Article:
Incoming Senate Minority Leader tells Bloomberg in an interview that he "will work with the Democrats" on proposals "to limit the influence of lobbyists and increase the minimum wage, while demanding some say in crafting those measures" -- but will also "oppose key parts of the Democrats' 2007 agenda, including proposals allowing Medicare to negotiate lower drug prices and repealing oil-industry subsidies." He also "said he wants to work with Reid on bipartisan legislation bolstering the long-term solvency of Social Security and on a measure overhauling immigration law."
The Washington Post looks at the tough sell White House budget chief Rob Portman, a former House member, faces in trying to work with his old Democratic colleagues toward entitlement reform.
Former Rep. Tom DeLay is back in the mix with a new grassroots organization and a blog. The blog "will include DeLay's comments, input from conservative bloggers and activists, as well as inside information and interviews," per the announcement. "Most importantly, the blog includes the activation of Tom DeLay's GAIN - Grassroots, Action, and Information Network," which is "a national network of grassroots activists united for the common goal of shaping and motivating the current conservative movement."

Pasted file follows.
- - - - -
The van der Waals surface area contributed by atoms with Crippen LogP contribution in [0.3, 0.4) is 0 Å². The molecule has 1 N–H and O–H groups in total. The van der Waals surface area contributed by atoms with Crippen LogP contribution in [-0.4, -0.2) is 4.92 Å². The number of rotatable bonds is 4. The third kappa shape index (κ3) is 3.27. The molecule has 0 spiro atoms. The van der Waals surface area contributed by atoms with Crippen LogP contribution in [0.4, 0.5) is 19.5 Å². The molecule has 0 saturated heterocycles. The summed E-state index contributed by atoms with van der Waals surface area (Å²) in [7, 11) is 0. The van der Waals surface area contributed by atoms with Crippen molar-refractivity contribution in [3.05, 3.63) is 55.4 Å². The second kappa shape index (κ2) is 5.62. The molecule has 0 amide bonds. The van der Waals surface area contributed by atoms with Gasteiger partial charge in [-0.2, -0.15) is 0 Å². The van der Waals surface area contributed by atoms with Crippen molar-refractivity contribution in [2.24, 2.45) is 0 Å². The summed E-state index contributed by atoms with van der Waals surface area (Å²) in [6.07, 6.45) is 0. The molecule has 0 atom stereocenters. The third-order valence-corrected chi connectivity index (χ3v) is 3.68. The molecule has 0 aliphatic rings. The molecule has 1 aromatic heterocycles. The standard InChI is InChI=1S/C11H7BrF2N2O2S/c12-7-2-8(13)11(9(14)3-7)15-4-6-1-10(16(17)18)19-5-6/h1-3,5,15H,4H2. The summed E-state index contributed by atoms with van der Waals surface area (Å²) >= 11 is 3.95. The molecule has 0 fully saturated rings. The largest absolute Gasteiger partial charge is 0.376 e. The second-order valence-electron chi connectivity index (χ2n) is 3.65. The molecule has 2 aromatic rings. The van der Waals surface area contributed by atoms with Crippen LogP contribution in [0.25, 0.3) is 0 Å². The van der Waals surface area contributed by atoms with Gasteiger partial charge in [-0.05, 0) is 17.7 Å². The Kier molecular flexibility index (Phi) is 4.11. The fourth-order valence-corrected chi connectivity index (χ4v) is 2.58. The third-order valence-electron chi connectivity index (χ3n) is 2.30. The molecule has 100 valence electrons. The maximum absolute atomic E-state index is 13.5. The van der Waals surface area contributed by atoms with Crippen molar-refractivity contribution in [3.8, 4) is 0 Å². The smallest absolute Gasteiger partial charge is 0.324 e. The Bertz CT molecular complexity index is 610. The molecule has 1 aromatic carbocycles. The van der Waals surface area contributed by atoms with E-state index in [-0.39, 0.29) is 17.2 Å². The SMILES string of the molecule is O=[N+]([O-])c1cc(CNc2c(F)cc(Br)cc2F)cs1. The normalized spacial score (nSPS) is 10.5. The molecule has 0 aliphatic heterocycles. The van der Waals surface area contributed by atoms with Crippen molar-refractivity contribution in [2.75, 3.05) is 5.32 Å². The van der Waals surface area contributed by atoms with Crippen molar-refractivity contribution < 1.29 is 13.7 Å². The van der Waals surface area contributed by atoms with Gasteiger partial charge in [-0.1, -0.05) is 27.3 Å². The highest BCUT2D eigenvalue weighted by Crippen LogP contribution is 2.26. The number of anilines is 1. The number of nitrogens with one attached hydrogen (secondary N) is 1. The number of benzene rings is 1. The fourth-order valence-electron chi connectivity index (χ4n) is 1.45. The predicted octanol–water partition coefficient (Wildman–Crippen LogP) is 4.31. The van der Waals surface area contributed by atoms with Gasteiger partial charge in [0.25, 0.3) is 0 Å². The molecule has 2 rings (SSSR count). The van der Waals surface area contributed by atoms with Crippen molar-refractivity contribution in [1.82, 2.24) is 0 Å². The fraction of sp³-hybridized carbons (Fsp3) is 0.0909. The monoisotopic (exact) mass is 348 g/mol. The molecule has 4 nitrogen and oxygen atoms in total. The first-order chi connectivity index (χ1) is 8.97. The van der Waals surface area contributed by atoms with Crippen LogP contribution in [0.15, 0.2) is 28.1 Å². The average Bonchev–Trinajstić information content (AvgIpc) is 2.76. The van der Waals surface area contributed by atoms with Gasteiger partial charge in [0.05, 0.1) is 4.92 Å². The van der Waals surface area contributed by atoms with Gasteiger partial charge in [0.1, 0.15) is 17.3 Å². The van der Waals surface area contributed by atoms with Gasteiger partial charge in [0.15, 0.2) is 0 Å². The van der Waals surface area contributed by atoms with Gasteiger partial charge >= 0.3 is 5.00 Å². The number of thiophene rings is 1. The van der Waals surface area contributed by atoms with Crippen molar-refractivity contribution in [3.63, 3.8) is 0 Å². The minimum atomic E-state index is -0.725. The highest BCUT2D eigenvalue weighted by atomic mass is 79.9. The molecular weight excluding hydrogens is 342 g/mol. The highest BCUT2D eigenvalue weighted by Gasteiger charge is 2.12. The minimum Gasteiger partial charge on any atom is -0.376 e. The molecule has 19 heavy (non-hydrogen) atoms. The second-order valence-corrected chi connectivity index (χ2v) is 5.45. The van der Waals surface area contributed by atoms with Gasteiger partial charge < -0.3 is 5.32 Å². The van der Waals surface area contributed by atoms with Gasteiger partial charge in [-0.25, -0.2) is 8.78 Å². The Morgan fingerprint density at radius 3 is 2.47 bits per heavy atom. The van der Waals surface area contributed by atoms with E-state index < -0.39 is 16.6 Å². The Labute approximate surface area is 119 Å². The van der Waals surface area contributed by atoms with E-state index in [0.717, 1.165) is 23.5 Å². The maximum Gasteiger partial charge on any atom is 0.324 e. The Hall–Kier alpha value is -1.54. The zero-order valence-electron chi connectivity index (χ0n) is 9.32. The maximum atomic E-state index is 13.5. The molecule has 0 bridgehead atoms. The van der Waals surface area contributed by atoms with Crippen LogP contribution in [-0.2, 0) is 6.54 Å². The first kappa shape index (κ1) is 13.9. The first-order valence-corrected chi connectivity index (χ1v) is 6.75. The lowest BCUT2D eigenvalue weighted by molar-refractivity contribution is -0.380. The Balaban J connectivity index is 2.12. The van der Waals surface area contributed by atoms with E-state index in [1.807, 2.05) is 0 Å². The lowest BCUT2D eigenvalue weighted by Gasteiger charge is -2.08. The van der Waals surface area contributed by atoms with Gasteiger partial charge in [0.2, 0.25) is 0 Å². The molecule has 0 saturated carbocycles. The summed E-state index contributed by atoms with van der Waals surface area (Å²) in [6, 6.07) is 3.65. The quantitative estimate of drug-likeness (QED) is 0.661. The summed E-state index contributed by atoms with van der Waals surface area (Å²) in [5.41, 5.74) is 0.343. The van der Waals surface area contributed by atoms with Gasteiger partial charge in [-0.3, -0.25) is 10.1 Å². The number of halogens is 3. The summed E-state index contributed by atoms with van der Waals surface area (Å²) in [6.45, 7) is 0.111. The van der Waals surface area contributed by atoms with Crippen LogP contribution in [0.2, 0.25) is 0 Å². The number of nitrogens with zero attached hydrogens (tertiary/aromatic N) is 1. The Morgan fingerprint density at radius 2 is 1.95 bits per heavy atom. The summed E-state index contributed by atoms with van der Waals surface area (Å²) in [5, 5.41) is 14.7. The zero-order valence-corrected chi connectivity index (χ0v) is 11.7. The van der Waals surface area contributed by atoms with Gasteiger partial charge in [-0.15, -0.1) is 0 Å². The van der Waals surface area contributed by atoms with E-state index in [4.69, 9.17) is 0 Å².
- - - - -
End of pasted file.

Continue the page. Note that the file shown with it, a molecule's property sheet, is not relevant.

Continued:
There was one small problem with the launch, however: DeLay's initial posting received tons of critical and heated responses, which were saved on another blog before being deleted on DeLay's site. A sampling: "Honestly, who on earth cares what you have to say?"; "The fact that you are trying to keep your name alive by starting a stupid blog is actually kind of pathetic and sad. Please just go away"; "You are a criminal, and you should be serving time in jail alomg [sic] with your buddies Abramhoff [sic] and Cunningham." And those were the nice ones.
In his own comments, DeLay gives kudos to Democrats for effectively capitalizing on grassroots organizing via the Internet, and echoes other top Republicans' line that "Democrats didn't win this election, Republicans lost it." In an interview with The Hill newspaper, DeLay "blamed campaign finance law introduced by Sens. John McCain (R-Ariz.) and Russ Feingold (D-Wis.) for much of the damage done to Republicans across the country... DeLay attributed Republican losses also to members' failure to articulate their accomplishments of the last 12 years or to deflect criticism about the number of GOP bills that became law."